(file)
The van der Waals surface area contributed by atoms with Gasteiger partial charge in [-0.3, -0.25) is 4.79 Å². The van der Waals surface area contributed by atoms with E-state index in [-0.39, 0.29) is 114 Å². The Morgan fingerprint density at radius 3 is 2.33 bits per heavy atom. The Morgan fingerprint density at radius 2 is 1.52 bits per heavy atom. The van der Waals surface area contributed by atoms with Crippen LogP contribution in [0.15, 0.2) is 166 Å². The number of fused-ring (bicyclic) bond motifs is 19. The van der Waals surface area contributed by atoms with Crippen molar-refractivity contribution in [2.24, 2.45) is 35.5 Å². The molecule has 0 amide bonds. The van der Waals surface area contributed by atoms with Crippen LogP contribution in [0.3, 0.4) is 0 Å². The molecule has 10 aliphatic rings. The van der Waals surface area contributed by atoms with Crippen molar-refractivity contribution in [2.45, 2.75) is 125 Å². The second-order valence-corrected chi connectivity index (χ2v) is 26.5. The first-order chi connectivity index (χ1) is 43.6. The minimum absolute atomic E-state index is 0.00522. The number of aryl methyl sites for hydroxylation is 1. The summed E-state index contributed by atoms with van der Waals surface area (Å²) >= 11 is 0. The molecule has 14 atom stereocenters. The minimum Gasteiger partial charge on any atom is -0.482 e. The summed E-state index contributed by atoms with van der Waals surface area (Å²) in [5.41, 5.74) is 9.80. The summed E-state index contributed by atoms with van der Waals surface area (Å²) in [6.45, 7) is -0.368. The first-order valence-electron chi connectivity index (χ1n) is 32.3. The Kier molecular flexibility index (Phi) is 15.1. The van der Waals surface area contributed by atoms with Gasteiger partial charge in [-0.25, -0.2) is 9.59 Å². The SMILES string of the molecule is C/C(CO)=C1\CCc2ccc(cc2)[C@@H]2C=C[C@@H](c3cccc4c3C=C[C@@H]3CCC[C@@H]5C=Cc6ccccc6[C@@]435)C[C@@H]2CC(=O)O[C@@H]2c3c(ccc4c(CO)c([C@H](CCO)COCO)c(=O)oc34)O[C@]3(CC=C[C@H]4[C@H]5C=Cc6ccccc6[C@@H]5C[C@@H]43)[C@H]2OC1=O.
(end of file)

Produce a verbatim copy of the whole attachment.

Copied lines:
The van der Waals surface area contributed by atoms with Gasteiger partial charge in [-0.3, -0.25) is 4.79 Å². The van der Waals surface area contributed by atoms with E-state index in [-0.39, 0.29) is 114 Å². The Morgan fingerprint density at radius 3 is 2.33 bits per heavy atom. The Morgan fingerprint density at radius 2 is 1.52 bits per heavy atom. The van der Waals surface area contributed by atoms with Crippen LogP contribution in [0.15, 0.2) is 166 Å². The number of fused-ring (bicyclic) bond motifs is 19. The van der Waals surface area contributed by atoms with Crippen molar-refractivity contribution in [2.24, 2.45) is 35.5 Å². The molecule has 0 amide bonds. The van der Waals surface area contributed by atoms with Crippen LogP contribution in [0.3, 0.4) is 0 Å². The molecule has 10 aliphatic rings. The van der Waals surface area contributed by atoms with Crippen molar-refractivity contribution in [2.45, 2.75) is 125 Å². The second-order valence-corrected chi connectivity index (χ2v) is 26.5. The first-order chi connectivity index (χ1) is 43.6. The minimum absolute atomic E-state index is 0.00522. The number of aryl methyl sites for hydroxylation is 1. The summed E-state index contributed by atoms with van der Waals surface area (Å²) >= 11 is 0. The molecule has 14 atom stereocenters. The minimum Gasteiger partial charge on any atom is -0.482 e. The summed E-state index contributed by atoms with van der Waals surface area (Å²) in [5.41, 5.74) is 9.80. The summed E-state index contributed by atoms with van der Waals surface area (Å²) in [6.45, 7) is -0.368. The first-order valence-electron chi connectivity index (χ1n) is 32.3. The Kier molecular flexibility index (Phi) is 15.1. The van der Waals surface area contributed by atoms with Gasteiger partial charge in [-0.25, -0.2) is 9.59 Å². The SMILES string of the molecule is C/C(CO)=C1\CCc2ccc(cc2)[C@@H]2C=C[C@@H](c3cccc4c3C=C[C@@H]3CCC[C@@H]5C=Cc6ccccc6[C@@]435)C[C@@H]2CC(=O)O[C@@H]2c3c(ccc4c(CO)c([C@H](CCO)COCO)c(=O)oc34)O[C@]3(CC=C[C@H]4[C@H]5C=Cc6ccccc6[C@@H]5C[C@@H]43)[C@H]2OC1=O.